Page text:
The US fusion news is amazing. But it’s a long way from endless clean power. The researchers probably generated enough excess energy to boil a kettle.
Interviews available with Australian nuclear physicists at the Australian Institute of Physics Congress in Adelaide
“Achieving ignition is an essential milestone that apparently now has been reached. Practical fusion power is a step closer to reality,” says Professor Andrew Stuchbery from ANU.
“This is a breakthrough worthy of celebration. However, there is a long way to go. From the nature of the facility where the experiment was performed, I’d say this energy came in a single pulse or ‘flash’.
“For a viable power source it would be necessary to have sustained repeated pulses, and to be able to collect the energy released efficiently. There’s still a long way to go.”
“It’s unlikely that fusion power – which generates no greenhouse gases and minimal nuclear waste – will save us from climate change,” says Professor Ken Baldwin, also from ANU.
“The energy apparently released from the Livermore experiments is only enough to boil a kettle,” Ken says.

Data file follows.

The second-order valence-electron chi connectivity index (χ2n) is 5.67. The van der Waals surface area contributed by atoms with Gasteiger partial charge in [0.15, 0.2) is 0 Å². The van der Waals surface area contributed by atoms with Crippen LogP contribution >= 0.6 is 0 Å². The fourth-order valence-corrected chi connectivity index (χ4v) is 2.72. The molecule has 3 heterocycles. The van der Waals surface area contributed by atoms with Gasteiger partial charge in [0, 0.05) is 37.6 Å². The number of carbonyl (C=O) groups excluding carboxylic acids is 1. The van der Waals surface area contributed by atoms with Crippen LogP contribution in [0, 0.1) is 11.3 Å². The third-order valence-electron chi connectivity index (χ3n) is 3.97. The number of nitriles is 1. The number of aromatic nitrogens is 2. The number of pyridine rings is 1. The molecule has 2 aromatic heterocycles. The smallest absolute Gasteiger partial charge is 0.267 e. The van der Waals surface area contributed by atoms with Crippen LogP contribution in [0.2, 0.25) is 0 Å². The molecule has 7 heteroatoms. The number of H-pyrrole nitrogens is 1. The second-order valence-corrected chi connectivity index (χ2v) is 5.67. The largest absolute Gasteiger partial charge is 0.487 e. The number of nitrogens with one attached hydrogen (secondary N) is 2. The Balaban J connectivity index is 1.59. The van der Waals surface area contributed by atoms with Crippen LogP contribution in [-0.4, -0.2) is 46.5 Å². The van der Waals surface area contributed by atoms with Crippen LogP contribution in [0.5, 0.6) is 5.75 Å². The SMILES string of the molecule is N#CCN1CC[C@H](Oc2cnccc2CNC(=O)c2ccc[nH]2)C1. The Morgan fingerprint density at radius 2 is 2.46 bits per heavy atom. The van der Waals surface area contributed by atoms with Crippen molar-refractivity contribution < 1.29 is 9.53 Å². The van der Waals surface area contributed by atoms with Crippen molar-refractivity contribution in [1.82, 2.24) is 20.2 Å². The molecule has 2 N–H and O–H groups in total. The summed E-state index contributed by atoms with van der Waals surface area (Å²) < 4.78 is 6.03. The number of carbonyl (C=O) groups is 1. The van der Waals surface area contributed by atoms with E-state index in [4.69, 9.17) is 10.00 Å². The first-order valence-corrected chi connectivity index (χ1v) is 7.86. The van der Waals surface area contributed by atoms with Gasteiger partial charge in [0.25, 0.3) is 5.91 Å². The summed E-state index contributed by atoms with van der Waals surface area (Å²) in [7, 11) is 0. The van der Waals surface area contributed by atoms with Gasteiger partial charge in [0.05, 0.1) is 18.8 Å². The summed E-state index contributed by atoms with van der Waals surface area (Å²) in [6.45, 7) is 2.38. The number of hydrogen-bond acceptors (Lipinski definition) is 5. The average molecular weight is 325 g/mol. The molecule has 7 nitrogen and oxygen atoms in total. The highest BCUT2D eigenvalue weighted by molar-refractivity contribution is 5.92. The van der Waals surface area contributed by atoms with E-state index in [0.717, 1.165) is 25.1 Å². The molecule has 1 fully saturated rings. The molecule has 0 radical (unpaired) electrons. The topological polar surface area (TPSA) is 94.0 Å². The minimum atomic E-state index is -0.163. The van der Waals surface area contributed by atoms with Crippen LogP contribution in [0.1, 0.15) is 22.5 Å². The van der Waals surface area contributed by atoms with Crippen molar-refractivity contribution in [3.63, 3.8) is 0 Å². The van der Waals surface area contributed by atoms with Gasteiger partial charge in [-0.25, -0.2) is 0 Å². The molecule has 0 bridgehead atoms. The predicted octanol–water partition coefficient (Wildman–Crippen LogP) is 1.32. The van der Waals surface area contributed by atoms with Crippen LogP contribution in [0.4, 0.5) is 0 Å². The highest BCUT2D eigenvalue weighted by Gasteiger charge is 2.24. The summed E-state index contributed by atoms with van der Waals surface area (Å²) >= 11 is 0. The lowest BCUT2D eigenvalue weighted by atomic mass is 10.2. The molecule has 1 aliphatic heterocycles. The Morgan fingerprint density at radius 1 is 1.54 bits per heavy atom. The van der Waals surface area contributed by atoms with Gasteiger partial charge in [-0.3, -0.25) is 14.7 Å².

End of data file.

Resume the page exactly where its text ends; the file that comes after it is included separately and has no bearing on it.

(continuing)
“All the heavy lifting for the energy transition will be done by renewable energy and nuclear fission (existing nuclear power) – with nuclear fusion at commercial scale unlikely to be available until later this century, well after the 2050 deadline needed to keep global warming below two degrees. But beyond that, fusion might provide limitless energy for centuries to come.”
Note: these comments were made ahead of the announcement.
Also at the Congress
Could diamonds be your phone’s best friend?
Dongchen Qi from QUT says diamond could make phones and computers faster and more energy efficient. He will tell the Congress that silicon chips are getting too small and starting to experience quantum weirdness. He has demonstrated that diamond could enable new electronic devices for future communication and computing.
Diamonds are good insulators. But he has coated synthetic diamonds with a thin metal oxide and turned them into semi-conductors affording a range of extraordinary properties.
The lab in a gold mine searching for dark matter
There’s much more dark matter in the universe than the regular matter that makes us, our planet and the stars. It’s passing through us all the time as if we’re not here.
The first underground physics laboratory in the Southern Hemisphere plans to change that.
“We know that dark matter exists but detecting it is very difficult. Only one experiment has claimed to have detected it so far, under a mountain in Italy. We’re planning to run the experiment to confirm or reject this claim and solve this mystery,” says Irene Bolognino, a Postdoctoral Fellow, University of Adelaide and member of the SABRE South dark matter direct-detection experiment team.